In a previous post, I discussed some of the research done by Dr. Brian Rothbart, a Doctor of Podiatric Medicine (DPM), which shows a definite relationship between the feet and the head.
In response to what I wrote, Dr. Rothbart added a comment citing some of his more recent research.
After reading the paper, I wanted to go through it with you guys.
The Case Study
Rothbart examined four subjects with cranial radiographs. These pictures were taken (1) without intervention, (2) with a prescribed dental appliance, (3) with some sort of foot orthotic, and (4) with both interventions.
Two of the subjects saw the most improvement when using both interventions. Check out the example below.
Very cool stuff. But what about the other two subjects?
The Meat and Potatoes
Subject AD saw worsening when using both the dental appliance and the foot orthotic. The confound here, and why this study offers so much, is that AD was not using Rothbart-prescribed insoles, only generic ones.
The author used this piece of evidence as a very important talking point: keep a global view helping someone. He suggests that generic insoles, like the ones AD used, may alleviate feet symptoms while increasingly destabilizing the cranial bones and potentially lead to headaches. This outcome was noticed in AD and is a classic demonstration of treating the symptoms, but not the problem.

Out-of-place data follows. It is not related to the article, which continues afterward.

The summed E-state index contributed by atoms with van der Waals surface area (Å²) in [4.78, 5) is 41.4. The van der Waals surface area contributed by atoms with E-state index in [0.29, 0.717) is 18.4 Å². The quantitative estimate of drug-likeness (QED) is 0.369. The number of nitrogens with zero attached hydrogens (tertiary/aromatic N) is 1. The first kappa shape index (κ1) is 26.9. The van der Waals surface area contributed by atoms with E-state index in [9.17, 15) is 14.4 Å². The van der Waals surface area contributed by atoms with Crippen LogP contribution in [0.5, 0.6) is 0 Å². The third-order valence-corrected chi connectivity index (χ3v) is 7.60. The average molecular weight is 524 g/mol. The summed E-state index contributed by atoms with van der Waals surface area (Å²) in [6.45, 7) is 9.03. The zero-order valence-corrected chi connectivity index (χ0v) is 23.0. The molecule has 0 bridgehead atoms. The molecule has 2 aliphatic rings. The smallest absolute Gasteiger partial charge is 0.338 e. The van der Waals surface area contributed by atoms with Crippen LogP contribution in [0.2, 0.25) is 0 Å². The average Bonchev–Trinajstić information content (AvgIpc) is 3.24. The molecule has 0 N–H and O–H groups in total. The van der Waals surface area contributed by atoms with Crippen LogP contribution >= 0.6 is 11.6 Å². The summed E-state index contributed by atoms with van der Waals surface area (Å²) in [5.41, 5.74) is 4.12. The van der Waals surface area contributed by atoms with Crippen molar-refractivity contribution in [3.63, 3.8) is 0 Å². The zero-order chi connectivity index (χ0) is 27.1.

Check out two of AD’s radiographs below. Take special note of the second from the bottom (level of the mastoids) before and after intervention.
Subject HB was described to have blocked sacrum. This concept makes sense when you see that the data showed improvements with the dental appliance, but not the prescribed proprioceptive insoles; there was a break in the chain.
The treatment of HB is another demonstration of the importance of maintaining a global view. It also illustrates, however, the need to clear up restrictions. As the author mentions, ankle problems may be fixed, but the subject had increased low back pain.
As Rothbart summarizes: “In both of these cases, from a strictly podiatric point of view, the proprioceptive therapy might be considered successful. But from a holistic point of view, the proprioceptive therapy would be considered inappropriate.”
Keep in mind that this is all my interpretation of the research, but I’d say it definitively shows a link between the head and feet. Care to offer anything? Add it in the discussion below!